Public space has a loose definition. It can be sidewalks, government buildings, or even streets, which account for nearly a third of the land area in an average city. But in people's minds, "public space" is a park or a forest or a beach – places associated with recreation, the out-of-doors and that "nature" thing we tend to divorce ourselves from. Making a connection between the idea of public space and the mundane reality of potholes and rush hour can be difficult.
Some 'parkers' faced police harassment, but on the whole Park(ing) Day 2008 was sunny and positive, as Los Angelenos put their own stamp on the celebration. In this video slideshow, we take a tour of some of L.A.'s parking spot parks.
This video slideshow was co-produced by Planetizen Managing Editor Tim Halbur.
Park(ing) Day is a one-day, global event centered in San Francisco where artists, activists, and citizens collaborate to temporarily transform metered parking spots into temporary public parks.
Human behavior and land use affect air quality, and those effects are very distinct at the local level. A new environmental game fusing public participation, air quality sensors and web technology shows how.
Cities are polluted places, and everyone knows it. Beijing is just coming out of a month-long media barrage on the city's poor air quality. Los Angeles, the original City of Smog, has been hearing it for decades. And though the existence of pollution is well known, it's not so well understood.
A look at the impact of recent court decisions on the Los Angeles River, and how it may affect development on the watersheds of rivers and waterways across the country.
For the federal government to protect waterways like rivers and streams, they have to ask one basic question: Is this water navigable? It seems simple enough, but hidden in this straightforward question is a jungle of nuance and intricacy. For waterways, how this question is answered can literally make or break them. But more likely, it will just make things kind of fuzzy, which is exactly what happened when the Army Corps of Engineers set out to determine how to regulate the Los Angeles River. ...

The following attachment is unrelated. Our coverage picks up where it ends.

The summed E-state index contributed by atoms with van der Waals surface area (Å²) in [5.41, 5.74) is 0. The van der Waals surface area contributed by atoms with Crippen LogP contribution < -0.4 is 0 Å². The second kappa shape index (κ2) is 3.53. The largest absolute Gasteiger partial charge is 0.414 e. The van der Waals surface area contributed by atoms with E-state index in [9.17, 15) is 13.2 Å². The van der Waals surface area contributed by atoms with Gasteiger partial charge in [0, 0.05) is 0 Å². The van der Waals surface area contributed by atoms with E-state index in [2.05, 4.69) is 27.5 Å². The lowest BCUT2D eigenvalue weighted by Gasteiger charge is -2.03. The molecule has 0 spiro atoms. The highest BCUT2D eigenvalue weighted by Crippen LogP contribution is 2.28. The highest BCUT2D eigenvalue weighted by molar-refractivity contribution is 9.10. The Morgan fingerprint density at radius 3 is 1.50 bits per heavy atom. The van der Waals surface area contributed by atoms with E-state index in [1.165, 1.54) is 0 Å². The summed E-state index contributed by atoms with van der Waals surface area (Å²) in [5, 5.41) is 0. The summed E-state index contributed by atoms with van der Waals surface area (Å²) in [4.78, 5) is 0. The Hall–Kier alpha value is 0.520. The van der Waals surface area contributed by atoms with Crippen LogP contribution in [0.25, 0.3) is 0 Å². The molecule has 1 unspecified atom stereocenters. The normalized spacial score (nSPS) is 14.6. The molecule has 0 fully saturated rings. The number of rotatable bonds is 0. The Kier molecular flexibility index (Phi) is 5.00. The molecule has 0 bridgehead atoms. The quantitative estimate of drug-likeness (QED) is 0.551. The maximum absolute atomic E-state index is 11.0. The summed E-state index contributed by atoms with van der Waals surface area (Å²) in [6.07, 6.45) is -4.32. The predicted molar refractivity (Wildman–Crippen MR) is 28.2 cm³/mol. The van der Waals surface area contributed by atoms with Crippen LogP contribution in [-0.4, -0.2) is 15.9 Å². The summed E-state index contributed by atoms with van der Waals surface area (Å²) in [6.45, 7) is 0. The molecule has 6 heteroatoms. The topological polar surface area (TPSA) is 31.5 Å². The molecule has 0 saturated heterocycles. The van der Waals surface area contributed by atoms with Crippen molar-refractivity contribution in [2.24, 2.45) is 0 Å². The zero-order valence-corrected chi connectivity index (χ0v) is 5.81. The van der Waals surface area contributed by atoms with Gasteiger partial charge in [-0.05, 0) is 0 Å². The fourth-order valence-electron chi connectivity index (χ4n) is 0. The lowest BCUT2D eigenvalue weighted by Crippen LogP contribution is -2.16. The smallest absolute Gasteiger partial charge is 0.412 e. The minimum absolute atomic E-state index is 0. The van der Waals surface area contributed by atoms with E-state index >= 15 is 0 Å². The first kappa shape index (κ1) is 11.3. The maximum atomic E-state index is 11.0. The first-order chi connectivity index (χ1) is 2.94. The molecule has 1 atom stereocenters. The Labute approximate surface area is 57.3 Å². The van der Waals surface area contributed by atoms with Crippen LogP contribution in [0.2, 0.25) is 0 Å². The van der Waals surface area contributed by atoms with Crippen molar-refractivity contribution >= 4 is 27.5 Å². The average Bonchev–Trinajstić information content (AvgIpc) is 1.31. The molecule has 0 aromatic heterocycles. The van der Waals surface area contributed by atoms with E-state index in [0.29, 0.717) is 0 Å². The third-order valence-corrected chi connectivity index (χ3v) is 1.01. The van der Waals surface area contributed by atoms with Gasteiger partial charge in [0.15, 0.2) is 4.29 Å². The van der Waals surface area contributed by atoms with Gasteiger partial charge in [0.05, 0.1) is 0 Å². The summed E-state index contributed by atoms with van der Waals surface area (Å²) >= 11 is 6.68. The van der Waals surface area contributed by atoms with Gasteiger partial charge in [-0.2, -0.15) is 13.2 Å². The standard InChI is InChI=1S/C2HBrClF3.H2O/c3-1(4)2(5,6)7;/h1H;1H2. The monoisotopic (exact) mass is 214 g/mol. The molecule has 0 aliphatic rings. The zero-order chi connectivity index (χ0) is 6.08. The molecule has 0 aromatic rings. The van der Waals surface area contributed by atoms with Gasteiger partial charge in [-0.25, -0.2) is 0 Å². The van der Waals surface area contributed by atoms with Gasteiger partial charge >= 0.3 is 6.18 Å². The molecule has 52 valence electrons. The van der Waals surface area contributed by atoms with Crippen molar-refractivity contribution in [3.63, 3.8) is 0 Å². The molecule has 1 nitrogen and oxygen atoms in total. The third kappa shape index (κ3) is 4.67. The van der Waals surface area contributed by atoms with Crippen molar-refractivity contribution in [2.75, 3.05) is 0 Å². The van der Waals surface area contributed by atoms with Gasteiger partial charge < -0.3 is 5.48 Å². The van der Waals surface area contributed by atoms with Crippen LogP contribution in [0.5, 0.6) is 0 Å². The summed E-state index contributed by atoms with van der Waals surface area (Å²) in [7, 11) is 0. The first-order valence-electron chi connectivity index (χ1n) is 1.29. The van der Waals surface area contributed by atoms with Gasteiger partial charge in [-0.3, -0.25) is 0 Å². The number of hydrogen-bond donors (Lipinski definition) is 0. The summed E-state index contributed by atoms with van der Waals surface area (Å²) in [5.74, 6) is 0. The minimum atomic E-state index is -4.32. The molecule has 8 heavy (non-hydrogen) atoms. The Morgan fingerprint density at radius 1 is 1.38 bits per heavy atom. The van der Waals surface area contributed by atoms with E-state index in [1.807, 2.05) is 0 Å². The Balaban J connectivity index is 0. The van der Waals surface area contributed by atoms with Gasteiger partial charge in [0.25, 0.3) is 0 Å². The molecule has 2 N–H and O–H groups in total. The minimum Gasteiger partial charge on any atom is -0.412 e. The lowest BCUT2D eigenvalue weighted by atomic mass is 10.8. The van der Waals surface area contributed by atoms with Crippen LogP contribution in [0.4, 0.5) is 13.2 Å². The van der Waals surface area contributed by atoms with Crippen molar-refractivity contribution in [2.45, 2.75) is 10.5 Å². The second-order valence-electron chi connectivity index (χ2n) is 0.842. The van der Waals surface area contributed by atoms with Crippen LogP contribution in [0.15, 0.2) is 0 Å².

Adaptation is a way of life. But we humans have been building our habitats and cities in pursuit of permanence. This is an unreachable goal. Making our cities and communities and lifestyles adapt to outside influences is typically an afterthought. We do tend to react, and we often react very effectively. But solving problems before they happen has never been a strong suit when it comes to urban development. This is especially true with regard to our impacts on the environment. A recent and bizarre example illustrates this point.
The example revolves around water, and takes place in Los Angeles. The city is geographically a desert where water is naturally in low supply -- but because of the marvels of modern engineering and science it is now plentiful enough to meet the staggering demand of 4 million residents.
Americans are furious about paying $4 a gallon, but the pump price in Britain is more than twice that. In California, lawmakers are considering a bill where drivers in car-happy Los Angeles County pay higher fees to fund public transportation projects.
NATE BERG: At more than four dollars a gallon, gas prices are already too high for many Angelinos. But a new bill moving its way through the state legislature could push that price up another nine cents. All that loose change would add up to create a county public transportation fund worth more than 400 million dollars a year.
Mr. MIKE FEUER (Democrat, California State Assembly): The status quo is not acceptable.
BERG: That's Mike Feuer a Democrat in the California state Assembly. He represents Los Angeles and is the author of the bill.